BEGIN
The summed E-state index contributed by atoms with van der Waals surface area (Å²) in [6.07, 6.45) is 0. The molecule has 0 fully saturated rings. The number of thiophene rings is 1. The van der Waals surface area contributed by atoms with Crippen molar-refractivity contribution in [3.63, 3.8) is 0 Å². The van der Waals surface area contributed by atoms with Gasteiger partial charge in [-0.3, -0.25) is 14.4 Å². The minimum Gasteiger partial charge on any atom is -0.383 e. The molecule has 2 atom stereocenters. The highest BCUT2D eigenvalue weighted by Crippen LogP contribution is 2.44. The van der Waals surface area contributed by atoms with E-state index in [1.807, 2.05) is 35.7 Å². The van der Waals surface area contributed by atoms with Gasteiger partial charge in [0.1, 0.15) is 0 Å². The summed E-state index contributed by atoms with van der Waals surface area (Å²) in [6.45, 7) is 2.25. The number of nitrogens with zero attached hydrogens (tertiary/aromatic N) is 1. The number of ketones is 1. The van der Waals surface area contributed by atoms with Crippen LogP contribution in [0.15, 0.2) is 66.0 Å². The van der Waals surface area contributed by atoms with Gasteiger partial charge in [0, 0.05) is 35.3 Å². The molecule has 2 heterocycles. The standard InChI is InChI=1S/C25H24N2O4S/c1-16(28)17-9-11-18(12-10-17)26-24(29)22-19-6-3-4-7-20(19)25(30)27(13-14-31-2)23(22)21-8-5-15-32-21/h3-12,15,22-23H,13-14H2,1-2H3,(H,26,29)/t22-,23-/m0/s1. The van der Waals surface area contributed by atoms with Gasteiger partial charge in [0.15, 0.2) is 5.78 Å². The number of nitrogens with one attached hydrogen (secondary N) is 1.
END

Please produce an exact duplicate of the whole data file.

The summed E-state index contributed by atoms with van der Waals surface area (Å²) in [6.07, 6.45) is 0. The molecule has 0 fully saturated rings. The number of thiophene rings is 1. The van der Waals surface area contributed by atoms with Crippen molar-refractivity contribution in [3.63, 3.8) is 0 Å². The van der Waals surface area contributed by atoms with Gasteiger partial charge in [-0.3, -0.25) is 14.4 Å². The minimum Gasteiger partial charge on any atom is -0.383 e. The molecule has 2 atom stereocenters. The highest BCUT2D eigenvalue weighted by Crippen LogP contribution is 2.44. The van der Waals surface area contributed by atoms with E-state index in [1.807, 2.05) is 35.7 Å². The van der Waals surface area contributed by atoms with Gasteiger partial charge in [0.1, 0.15) is 0 Å². The summed E-state index contributed by atoms with van der Waals surface area (Å²) in [6.45, 7) is 2.25. The number of nitrogens with zero attached hydrogens (tertiary/aromatic N) is 1. The number of ketones is 1. The van der Waals surface area contributed by atoms with Crippen LogP contribution in [0.15, 0.2) is 66.0 Å². The van der Waals surface area contributed by atoms with Gasteiger partial charge in [0, 0.05) is 35.3 Å². The molecule has 2 heterocycles. The standard InChI is InChI=1S/C25H24N2O4S/c1-16(28)17-9-11-18(12-10-17)26-24(29)22-19-6-3-4-7-20(19)25(30)27(13-14-31-2)23(22)21-8-5-15-32-21/h3-12,15,22-23H,13-14H2,1-2H3,(H,26,29)/t22-,23-/m0/s1. The van der Waals surface area contributed by atoms with Gasteiger partial charge in [0.15, 0.2) is 5.78 Å². The number of nitrogens with one attached hydrogen (secondary N) is 1.